Rice on the wild side: exotic natural grain from Minnesota
Leech Lake Indian Reservation, Minn.
DURING a recent holiday in Minnesota I indulged for nine days in one of the great natural culinary delights in this country -- wild rice. I cooked, ate, and served the exotic grain at least once a day: in omelets for breakfast, soups for lunch, in salads, saut'eed with mushrooms and onions as a side dish, in casseroles, and of course as a stuffing for poultry.Skip to next paragraph
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Northern Minnesota produces nearly two-thirds of the world supply of wild rice. Most of it comes from up here near the boundary waters.
In spite of the common name, this dark, native grain -- Zizania aquatica, to be exact -- is not related to the common rice: Oryza sativa.
So important was this grain to the Chippewa and Sioux Indians in this area that tribal wars were periodically waged to control and maintain the shallow waters where it grew.
That's no longer a problem in the area now. Up here, wild rice is sold in every supermarket, as well as at gas stations -- ``It's there, right next to the Trail Blazer brand beef jerky'' -- and even in bait shops and sporting goods stores.
At the Leech Lake Indian Reservation, LeRoy Ellis runs the One Stop Bait Shop. He's quick to hand out his glossy, yellow-and-black waterproof business card featuring a duck in flight, a stag's head, and a jumping fish. Just under his motto (``Our Minnows Are Guaranteed to Catch Fish or Die Trying'') it boasts ``The Finest Native Wild Rice.''
He plucks a few one-pound packages from the glass case of fishing lures.
``Co-owned A & E Wild Rice for over 30 years,'' Mr. Ellis says, adjusting his wool cap. ``Gave it up to be a trophy guide a few years ago.''
``Do I like it?'' he asks rhetorically. ``It's the best. I'll tell you what's good -- leftover plain boiled wild rice with cream and sugar on it for breakfast.'' That, I suppose, is a bit of a luxury you can afford when you own the company.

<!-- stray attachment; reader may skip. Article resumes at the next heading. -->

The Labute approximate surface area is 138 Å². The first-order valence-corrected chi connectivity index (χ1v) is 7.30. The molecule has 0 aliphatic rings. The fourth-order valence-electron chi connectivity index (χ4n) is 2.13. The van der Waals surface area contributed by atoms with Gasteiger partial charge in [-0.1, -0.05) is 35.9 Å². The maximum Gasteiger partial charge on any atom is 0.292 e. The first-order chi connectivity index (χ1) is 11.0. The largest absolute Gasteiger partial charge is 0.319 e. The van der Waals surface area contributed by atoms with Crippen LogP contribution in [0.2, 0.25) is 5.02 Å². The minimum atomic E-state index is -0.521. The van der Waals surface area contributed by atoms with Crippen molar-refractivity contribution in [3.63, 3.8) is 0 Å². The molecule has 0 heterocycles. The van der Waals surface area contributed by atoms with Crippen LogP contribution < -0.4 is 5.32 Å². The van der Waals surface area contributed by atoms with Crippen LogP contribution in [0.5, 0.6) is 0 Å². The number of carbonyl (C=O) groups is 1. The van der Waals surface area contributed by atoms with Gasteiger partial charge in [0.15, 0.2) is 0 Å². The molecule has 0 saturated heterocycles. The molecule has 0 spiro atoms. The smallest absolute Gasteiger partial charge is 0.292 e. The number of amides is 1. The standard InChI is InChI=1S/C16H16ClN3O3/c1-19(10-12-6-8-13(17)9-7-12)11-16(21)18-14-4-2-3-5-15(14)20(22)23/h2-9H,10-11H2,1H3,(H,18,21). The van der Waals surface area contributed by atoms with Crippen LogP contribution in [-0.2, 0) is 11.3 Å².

``That's five dollars a pound,'' he says, handing me two packets and two leaflets with recipes and directions for cooking. Bargain prices compared to what it goes for on the East Coast.
LeRoy Ellis's son, Don, takes over the minnow sales when LeRoy is out guide-fishing. He, too, has been gathering rice since he was just a tot.
``You have to be a resident of the reservation to harvest the rice here,'' says the younger Ellis. ``You can't just come in from outside like you do to hunt and fish. And it's strictly controlled.
``To get the natural, good stuff you have to go by canoe into the streams and rivers. Canoe can't be more than 18 feet long and 30 inches wide. And you can only harvest certain hours. Two hours when the season starts up in early fall, to a maximum of four hours. Game wardens check the area by plane and even pontoon.''
Today, most rice is grown commercially in bogs and harvested with combines. It may be nearly impossible for anyone else to notice a difference, but Don Ellis thinks the commercially grown rice is not the same.
``It doesn't have as good a flavor,'' he says.
The younger Ellis praises the versatility of the dark, delicious grain. ``It's great. You can do anything with it. You can add it to everything -- just like zucchini,'' he says with a chuckle.
Not everyone in Minnesota shares the Ellises' enthusiasm.
At Lunds Supermarket in St. Paul, one little fellow who had temporarily misplaced his mother expressed his dislike as I was piling packets of wild rice into a shopping cart to carry back to Boston. ``Yuck. I don't like it. It tastes like you're eating sticks.''
Be that as it may, it still grows in popularity.
Wild rice gets more expensive the farther you get from Minnesota.
One pound of wild rice can cost upward of $10, sometimes more, when ordered from the back of some slick gourmet magazines. But it goes a long way and can even be stretched further when mixed with equal parts of cooked white rice. A one-pound package of wild rice makes between 18 and 20 half-cup servings.
For those who delight in the crunchy, nutty-flavored, high-priced grain, ``Wild Rice, Star of The North'' (McGraw-Hill, $12.95) is a good source of recipes. Cooking Basic Wild Rice 1 cup uncooked wild rice, thoroughly rinsed 3 to 4 parts lightly salted water or chicken or beef stock.